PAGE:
Brazil's TAM plans to grow a crop of Jatropha curcas for the purpose of aviation biofuel testing after successfully completing a demonstration flight using biofuel produced from the oil of the Brazilian vegetable biomass.
With technical approval from Airbus and CFM International, and authorization from EASA and Brazil's National Civil Aviation Agency, a TAM CFM56-5B-powered Airbus A320 took off yesterday afternoon from Rio de Janeiro International airport and flew in Brazilian air space over the Atlantic Ocean for 45min.
In addition to the pilots, 18 other passengers, including technicians and executives from TAM and Airbus, were on the flight.
TAM says the trial was the first successful experimental flight in Latin America using biofuel produced from the oil of the Jatropha curcas.
To ensure the availability of the biofuel for the flight, TAM purchased seeds from Jatropha curcas producers in the North, Southeast and Central-West regions of Brazil, and arranged for its conversion into semi-refined oil which was then exported to the US where UOP, a Honeywell group company, processed the Jatropha curcas oil into bio-kerosene and mixed it at a proportion of 50/50 with conventional aviation kerosene.
The next step in the carrier's biofuels project is to implement and establish a crop of Jatropha curcas, in reduced scale, at the carrier's technological centre in Sao Carlos, located in the countryside in the state of Sao Paulo.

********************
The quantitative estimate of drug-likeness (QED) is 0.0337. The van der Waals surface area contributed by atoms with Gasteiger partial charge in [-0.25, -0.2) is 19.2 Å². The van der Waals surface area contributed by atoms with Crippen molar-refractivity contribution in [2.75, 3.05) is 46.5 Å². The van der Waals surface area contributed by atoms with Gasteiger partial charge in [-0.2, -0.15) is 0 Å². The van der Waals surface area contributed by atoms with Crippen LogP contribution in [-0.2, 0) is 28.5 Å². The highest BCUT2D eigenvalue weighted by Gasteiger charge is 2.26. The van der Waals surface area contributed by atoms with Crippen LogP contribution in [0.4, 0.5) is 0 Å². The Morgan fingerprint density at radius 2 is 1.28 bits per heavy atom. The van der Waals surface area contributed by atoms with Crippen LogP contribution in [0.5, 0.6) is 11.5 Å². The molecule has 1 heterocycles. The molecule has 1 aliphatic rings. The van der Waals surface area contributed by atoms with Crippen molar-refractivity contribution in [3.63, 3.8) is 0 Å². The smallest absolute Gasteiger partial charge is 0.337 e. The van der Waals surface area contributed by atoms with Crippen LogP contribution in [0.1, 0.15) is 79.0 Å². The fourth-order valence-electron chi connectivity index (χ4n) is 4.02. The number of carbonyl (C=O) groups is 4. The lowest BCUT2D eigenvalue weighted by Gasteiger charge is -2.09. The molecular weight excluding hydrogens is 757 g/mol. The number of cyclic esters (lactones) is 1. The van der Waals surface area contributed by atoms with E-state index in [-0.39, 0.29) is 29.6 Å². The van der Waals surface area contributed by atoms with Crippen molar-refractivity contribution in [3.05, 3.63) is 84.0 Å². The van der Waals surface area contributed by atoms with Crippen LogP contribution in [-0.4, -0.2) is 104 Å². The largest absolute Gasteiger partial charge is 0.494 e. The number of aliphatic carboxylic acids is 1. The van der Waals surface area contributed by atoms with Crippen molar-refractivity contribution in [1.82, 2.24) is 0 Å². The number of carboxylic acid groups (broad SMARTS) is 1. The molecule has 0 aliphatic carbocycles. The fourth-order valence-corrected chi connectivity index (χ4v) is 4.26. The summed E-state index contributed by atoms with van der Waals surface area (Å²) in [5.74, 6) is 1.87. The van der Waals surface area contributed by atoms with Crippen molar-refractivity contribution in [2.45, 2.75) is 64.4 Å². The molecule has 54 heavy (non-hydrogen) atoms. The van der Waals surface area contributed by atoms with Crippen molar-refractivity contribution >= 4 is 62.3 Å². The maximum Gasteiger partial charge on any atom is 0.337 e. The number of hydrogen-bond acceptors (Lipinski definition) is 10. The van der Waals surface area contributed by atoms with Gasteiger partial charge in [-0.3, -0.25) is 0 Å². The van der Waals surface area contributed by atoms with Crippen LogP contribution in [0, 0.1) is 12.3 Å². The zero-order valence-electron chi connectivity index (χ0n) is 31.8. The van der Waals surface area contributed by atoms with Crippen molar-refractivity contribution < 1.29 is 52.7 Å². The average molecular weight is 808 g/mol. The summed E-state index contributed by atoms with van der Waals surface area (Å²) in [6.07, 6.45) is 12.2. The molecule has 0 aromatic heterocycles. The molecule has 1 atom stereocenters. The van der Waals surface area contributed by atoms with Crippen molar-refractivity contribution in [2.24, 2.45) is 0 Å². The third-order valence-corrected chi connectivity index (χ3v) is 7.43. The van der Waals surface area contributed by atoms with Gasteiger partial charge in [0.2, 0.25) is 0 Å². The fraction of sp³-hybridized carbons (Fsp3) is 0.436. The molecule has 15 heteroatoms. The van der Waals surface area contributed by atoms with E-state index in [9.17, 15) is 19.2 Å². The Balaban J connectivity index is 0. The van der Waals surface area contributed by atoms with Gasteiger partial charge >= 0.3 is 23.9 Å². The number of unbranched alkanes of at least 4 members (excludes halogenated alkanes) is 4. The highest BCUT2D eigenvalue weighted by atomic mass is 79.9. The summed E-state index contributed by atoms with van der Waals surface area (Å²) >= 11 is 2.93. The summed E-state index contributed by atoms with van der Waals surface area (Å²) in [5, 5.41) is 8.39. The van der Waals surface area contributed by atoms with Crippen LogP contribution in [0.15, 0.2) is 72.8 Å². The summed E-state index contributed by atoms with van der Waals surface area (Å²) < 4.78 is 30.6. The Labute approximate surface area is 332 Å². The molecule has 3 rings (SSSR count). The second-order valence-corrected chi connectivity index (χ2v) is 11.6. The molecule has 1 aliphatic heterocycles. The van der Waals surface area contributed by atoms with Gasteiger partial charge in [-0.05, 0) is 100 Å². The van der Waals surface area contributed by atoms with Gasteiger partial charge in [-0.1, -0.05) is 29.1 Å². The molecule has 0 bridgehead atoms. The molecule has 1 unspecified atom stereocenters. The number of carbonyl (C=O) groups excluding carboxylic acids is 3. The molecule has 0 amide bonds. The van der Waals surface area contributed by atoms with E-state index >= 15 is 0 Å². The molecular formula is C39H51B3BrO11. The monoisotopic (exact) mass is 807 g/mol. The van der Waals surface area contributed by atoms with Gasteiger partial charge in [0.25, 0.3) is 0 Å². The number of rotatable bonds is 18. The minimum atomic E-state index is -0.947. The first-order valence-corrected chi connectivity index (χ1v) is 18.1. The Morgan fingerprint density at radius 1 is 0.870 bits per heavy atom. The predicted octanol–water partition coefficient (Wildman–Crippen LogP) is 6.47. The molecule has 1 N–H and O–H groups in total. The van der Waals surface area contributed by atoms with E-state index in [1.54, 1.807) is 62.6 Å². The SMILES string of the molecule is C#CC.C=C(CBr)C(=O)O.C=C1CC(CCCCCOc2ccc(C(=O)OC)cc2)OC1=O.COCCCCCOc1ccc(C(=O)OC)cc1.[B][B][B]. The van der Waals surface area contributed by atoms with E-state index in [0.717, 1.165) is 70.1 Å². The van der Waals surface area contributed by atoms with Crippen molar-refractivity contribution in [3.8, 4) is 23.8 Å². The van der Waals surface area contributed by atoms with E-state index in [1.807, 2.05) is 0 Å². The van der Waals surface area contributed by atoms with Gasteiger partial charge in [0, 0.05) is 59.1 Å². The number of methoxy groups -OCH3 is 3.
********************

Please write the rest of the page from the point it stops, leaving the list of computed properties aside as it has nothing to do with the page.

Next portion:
"The goal of this unit will be to conduct technical and economic feasibility studies to start the implementation of an integrated value chain in Brazil, with the aim of producing biofuel based on Jatropha curcas oil, from the production of raw material to the distribution of bio-kerosene," says TAM president Libano Barroso.
Jatropha curcas does not compete with the food chain because it is not suitable for human or animal consumption, and can be planted alongside pastures and food crops.
Studies conducted by the Michigan Technological University along with UOP have demonstrated that aviation biofuels made from Jatropha curcas enable a reduction of between 65% and 80% in carbon emissions in relation to petroleum-derived aviation kerosene, according to TAM.